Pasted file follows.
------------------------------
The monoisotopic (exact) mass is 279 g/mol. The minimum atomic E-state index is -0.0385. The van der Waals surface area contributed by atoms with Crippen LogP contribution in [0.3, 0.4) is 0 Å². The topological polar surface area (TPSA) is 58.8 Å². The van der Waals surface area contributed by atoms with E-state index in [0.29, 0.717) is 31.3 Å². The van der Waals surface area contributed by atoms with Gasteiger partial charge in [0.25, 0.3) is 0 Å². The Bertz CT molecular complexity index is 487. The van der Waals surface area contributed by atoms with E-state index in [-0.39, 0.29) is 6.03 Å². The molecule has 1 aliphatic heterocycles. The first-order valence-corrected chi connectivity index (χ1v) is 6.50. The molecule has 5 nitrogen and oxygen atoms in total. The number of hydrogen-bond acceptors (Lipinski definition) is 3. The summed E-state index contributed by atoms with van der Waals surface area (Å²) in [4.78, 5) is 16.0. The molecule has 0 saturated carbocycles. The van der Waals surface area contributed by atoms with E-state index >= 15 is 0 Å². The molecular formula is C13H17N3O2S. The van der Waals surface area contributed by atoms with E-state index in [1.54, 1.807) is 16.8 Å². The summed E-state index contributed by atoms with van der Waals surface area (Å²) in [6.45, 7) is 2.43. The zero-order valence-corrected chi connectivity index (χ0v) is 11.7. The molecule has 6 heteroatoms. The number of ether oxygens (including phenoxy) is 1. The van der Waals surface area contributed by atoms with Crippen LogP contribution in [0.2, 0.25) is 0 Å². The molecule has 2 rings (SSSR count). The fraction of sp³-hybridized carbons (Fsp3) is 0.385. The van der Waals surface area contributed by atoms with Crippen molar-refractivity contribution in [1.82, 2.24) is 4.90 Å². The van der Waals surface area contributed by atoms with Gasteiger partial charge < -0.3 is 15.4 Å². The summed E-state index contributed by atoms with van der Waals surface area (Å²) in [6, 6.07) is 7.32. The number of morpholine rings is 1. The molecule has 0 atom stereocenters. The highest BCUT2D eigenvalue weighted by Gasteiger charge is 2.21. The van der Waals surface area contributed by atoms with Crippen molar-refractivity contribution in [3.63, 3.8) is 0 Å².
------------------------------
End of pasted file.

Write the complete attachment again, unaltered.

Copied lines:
The monoisotopic (exact) mass is 279 g/mol. The minimum atomic E-state index is -0.0385. The van der Waals surface area contributed by atoms with Crippen LogP contribution in [0.3, 0.4) is 0 Å². The topological polar surface area (TPSA) is 58.8 Å². The van der Waals surface area contributed by atoms with E-state index in [0.29, 0.717) is 31.3 Å². The van der Waals surface area contributed by atoms with Gasteiger partial charge in [0.25, 0.3) is 0 Å². The Bertz CT molecular complexity index is 487. The van der Waals surface area contributed by atoms with E-state index in [-0.39, 0.29) is 6.03 Å². The molecule has 1 aliphatic heterocycles. The first-order valence-corrected chi connectivity index (χ1v) is 6.50. The molecule has 5 nitrogen and oxygen atoms in total. The number of hydrogen-bond acceptors (Lipinski definition) is 3. The summed E-state index contributed by atoms with van der Waals surface area (Å²) in [4.78, 5) is 16.0. The molecule has 0 saturated carbocycles. The van der Waals surface area contributed by atoms with E-state index >= 15 is 0 Å². The molecular formula is C13H17N3O2S. The van der Waals surface area contributed by atoms with E-state index in [1.54, 1.807) is 16.8 Å². The summed E-state index contributed by atoms with van der Waals surface area (Å²) in [6.45, 7) is 2.43. The zero-order valence-corrected chi connectivity index (χ0v) is 11.7. The molecule has 6 heteroatoms. The number of ether oxygens (including phenoxy) is 1. The van der Waals surface area contributed by atoms with Crippen LogP contribution in [0.2, 0.25) is 0 Å². The molecule has 2 rings (SSSR count). The fraction of sp³-hybridized carbons (Fsp3) is 0.385. The van der Waals surface area contributed by atoms with Crippen molar-refractivity contribution in [1.82, 2.24) is 4.90 Å². The van der Waals surface area contributed by atoms with Gasteiger partial charge < -0.3 is 15.4 Å². The summed E-state index contributed by atoms with van der Waals surface area (Å²) in [6, 6.07) is 7.32. The number of morpholine rings is 1. The molecule has 0 atom stereocenters. The highest BCUT2D eigenvalue weighted by Gasteiger charge is 2.21. The van der Waals surface area contributed by atoms with Crippen molar-refractivity contribution in [3.63, 3.8) is 0 Å².